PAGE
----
This Week in Design: Sept. 5, 2014
I’ve been bouncing all over the place this week, and this week in design reflects that. From a list of ways to develop more effective media queries to a great look at design contest winners to the evolution of the beacon and design, there’s a design smorgasbord in store for you.
Every week, we plan to a look at major product releases and upgrades, tools and tricks and even some of the most popular things you are talking about on social media. And we’d love to hear what’s going on in your world as well. Have we missed anything? Drop me a line at [email protected].
Effective Media Queries Feature Common Elements
Sometimes the way a design works is just as important as the aesthetics. (This is almost always true.) Brad Frost’s look at this topic is a great place to start in “7 Habits of Highly Effective Media Queries.”
The article takes a look at ways you can better design for responsive websites and think about a strategy for creating a user interface that people will want to react with.
He offers seven great suggestions and goes into more depth on each one on his blog if you want to learn more.
- Let content determine breakpoints
- Treat layout as an enhancement
- Use major and minor breakpoints
- Use relative units
- Go beyond width
- Use media queries for conditional loading
- Don’t go overboard
That last tip is especially important. “The more complex we make our interfaces the more we have to think in order to properly maintain them,” Frost writes. “It’s definitely in our best interest to strive for simplicity when faced with such a complex web landscape.”
Lessons on Creativity
Do you ever wish you could go back and warn a younger version of yourself about things to come? Or teach yourself a lesson that you learned the hard way? It happens all the time, right?
Kevan Lee did a great job putting some of those things into words with “What I Wish I Knew About Creativity When I Was 20.” He offers 17 little bits of practical wisdom to help you think about design as a 20-year-old or as a trained veteran.
Some of the highlights include:
- Never underestimate the value of a creative outlet.
- Make time for creativity. The same time. Every day.
- Trying and failing is better than never trying at all.
- Collect what inspires you.
- Create without thinking.
- Start something today.
- Create what you enjoy.
That’s just a glimpse of the great advice in this piece. Go read it. Be inspired. Create something wonderful today and every day.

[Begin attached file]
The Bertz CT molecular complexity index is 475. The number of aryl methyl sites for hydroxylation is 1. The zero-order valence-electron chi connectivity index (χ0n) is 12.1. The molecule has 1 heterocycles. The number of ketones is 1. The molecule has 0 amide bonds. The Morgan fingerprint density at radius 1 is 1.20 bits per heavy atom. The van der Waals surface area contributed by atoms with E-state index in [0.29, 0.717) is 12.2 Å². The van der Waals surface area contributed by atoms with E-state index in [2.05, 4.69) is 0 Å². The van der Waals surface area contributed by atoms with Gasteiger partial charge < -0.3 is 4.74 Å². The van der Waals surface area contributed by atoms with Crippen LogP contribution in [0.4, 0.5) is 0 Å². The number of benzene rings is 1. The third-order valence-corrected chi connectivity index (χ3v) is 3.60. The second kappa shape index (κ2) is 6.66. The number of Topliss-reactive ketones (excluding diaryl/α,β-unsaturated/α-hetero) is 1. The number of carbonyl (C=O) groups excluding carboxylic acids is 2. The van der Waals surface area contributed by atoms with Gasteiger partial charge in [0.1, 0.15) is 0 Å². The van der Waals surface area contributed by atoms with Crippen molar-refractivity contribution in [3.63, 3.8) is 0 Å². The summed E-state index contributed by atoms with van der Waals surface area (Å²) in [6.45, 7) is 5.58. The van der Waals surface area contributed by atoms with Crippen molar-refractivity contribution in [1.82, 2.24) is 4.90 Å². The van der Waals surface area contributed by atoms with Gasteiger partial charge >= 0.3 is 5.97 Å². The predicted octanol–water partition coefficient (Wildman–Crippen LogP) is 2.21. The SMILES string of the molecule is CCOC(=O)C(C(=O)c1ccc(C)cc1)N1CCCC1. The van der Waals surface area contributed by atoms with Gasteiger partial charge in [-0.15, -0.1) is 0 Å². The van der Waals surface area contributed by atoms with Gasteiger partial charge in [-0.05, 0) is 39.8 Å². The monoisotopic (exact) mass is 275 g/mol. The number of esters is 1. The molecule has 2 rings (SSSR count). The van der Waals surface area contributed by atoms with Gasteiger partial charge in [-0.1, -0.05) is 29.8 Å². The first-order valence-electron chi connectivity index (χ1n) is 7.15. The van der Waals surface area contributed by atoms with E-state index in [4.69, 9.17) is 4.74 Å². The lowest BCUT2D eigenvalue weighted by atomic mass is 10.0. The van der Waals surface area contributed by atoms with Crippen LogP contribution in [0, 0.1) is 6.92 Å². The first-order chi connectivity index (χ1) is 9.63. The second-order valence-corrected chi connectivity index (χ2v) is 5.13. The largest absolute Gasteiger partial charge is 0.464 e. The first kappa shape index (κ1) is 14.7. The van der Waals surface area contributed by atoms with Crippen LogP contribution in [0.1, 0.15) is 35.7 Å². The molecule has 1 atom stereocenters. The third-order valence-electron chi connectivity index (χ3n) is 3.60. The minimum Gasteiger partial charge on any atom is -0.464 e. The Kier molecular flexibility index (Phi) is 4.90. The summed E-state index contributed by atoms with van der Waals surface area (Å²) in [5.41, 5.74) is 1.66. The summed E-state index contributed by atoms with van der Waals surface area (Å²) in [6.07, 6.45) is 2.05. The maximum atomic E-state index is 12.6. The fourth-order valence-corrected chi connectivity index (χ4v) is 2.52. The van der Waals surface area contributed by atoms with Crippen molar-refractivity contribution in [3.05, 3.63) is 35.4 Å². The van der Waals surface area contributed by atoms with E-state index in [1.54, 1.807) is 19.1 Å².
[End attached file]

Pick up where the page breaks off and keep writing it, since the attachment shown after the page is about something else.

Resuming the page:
Communication Arts Winners Named
Communications Arts released the winners of its annual design competition this week. The trends from previous years continued with a decrease in print submissions and an increase in digital design projects.
Another trend was the large number of international selections for the design annual. Juror Eric Thoelke said: “We used to see a real richness in American regional flavor. But with design-curation sites, social media and blogs enabling design solutions to be seen by more people faster, regional quirks don’t get the necessary time to evolve. I think one of the reasons there is so much international work in this year’s Annual is that we are finding that regionalism on an international basis. It makes me very happy that a large global community of designers is finding such idiosyncratic ways to express solutions to similar problems. The ideas are not all the same out there. Yet.”
The full list includes 152 winners from 3,632 total entries. You can find the full list from Communication Arts. Winners include individuals and agencies. You should really take a look at the gallery of winners; it is quite inspiring.
And if you think you’ve got something worthy of winning. The 2015 contest is accepting work through May. You can get all the details from Communication Arts.
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Beacon technology is a big part of chatter in the web world these days and it is something that as designers we all need to start thinking about. Beacons are often tiny sensors that trigger some sort of action when you get close. (Think coupons delivered right to your phone when you walk into a store.)
Last week Fast Company featured Estimote Stickers, which has developed a become that is no larger than a small sticker. “Beacons are a little bit like URLs for the physical world,” Steve Cheney, cofounder and senior vice president of the company told Fast Company. “We don’t know exactly how it’s all going to work out, from the experience level, but I think the apps you use the most will start to integrate beacon technology in a way where you assume it was always that way.”
How this impacts designers is how we design interfaces for this technology. (And you thought mastering apps was a big deal!) The practical applications are many and it’s time to start thinking about how designers will design interfaces for these small devices or even design the devices themselves. Will clients want branded beacons?
It really is a lot of food for thought. What do you think? Share your ideas with us in the comments.